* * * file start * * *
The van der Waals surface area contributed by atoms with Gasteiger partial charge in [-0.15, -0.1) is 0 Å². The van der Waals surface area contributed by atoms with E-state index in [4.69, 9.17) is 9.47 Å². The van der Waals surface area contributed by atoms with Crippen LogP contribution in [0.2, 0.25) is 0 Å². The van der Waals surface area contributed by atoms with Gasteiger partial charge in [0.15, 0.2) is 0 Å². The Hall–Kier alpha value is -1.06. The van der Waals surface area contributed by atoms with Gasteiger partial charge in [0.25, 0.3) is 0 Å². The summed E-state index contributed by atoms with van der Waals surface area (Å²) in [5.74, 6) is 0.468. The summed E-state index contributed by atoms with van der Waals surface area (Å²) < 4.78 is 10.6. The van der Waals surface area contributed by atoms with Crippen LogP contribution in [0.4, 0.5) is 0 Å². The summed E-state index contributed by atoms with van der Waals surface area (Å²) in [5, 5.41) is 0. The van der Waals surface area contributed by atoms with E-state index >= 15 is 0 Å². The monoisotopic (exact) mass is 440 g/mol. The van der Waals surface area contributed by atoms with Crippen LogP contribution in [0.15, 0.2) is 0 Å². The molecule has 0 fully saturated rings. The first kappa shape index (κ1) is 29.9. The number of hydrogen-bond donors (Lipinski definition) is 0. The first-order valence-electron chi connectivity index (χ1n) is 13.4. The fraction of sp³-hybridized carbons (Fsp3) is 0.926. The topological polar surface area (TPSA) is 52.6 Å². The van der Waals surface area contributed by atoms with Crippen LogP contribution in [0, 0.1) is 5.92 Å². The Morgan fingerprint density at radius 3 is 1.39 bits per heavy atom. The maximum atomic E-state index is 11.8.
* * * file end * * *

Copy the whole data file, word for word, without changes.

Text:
The van der Waals surface area contributed by atoms with Gasteiger partial charge in [-0.15, -0.1) is 0 Å². The van der Waals surface area contributed by atoms with E-state index in [4.69, 9.17) is 9.47 Å². The van der Waals surface area contributed by atoms with Crippen LogP contribution in [0.2, 0.25) is 0 Å². The van der Waals surface area contributed by atoms with Gasteiger partial charge in [0.15, 0.2) is 0 Å². The Hall–Kier alpha value is -1.06. The van der Waals surface area contributed by atoms with Gasteiger partial charge in [0.25, 0.3) is 0 Å². The summed E-state index contributed by atoms with van der Waals surface area (Å²) in [5.74, 6) is 0.468. The summed E-state index contributed by atoms with van der Waals surface area (Å²) < 4.78 is 10.6. The van der Waals surface area contributed by atoms with Crippen LogP contribution in [0.4, 0.5) is 0 Å². The summed E-state index contributed by atoms with van der Waals surface area (Å²) in [5, 5.41) is 0. The van der Waals surface area contributed by atoms with E-state index >= 15 is 0 Å². The monoisotopic (exact) mass is 440 g/mol. The van der Waals surface area contributed by atoms with Crippen LogP contribution in [0.15, 0.2) is 0 Å². The molecule has 0 fully saturated rings. The first kappa shape index (κ1) is 29.9. The number of hydrogen-bond donors (Lipinski definition) is 0. The first-order valence-electron chi connectivity index (χ1n) is 13.4. The fraction of sp³-hybridized carbons (Fsp3) is 0.926. The topological polar surface area (TPSA) is 52.6 Å². The van der Waals surface area contributed by atoms with Crippen LogP contribution in [0, 0.1) is 5.92 Å². The Morgan fingerprint density at radius 3 is 1.39 bits per heavy atom. The maximum atomic E-state index is 11.8.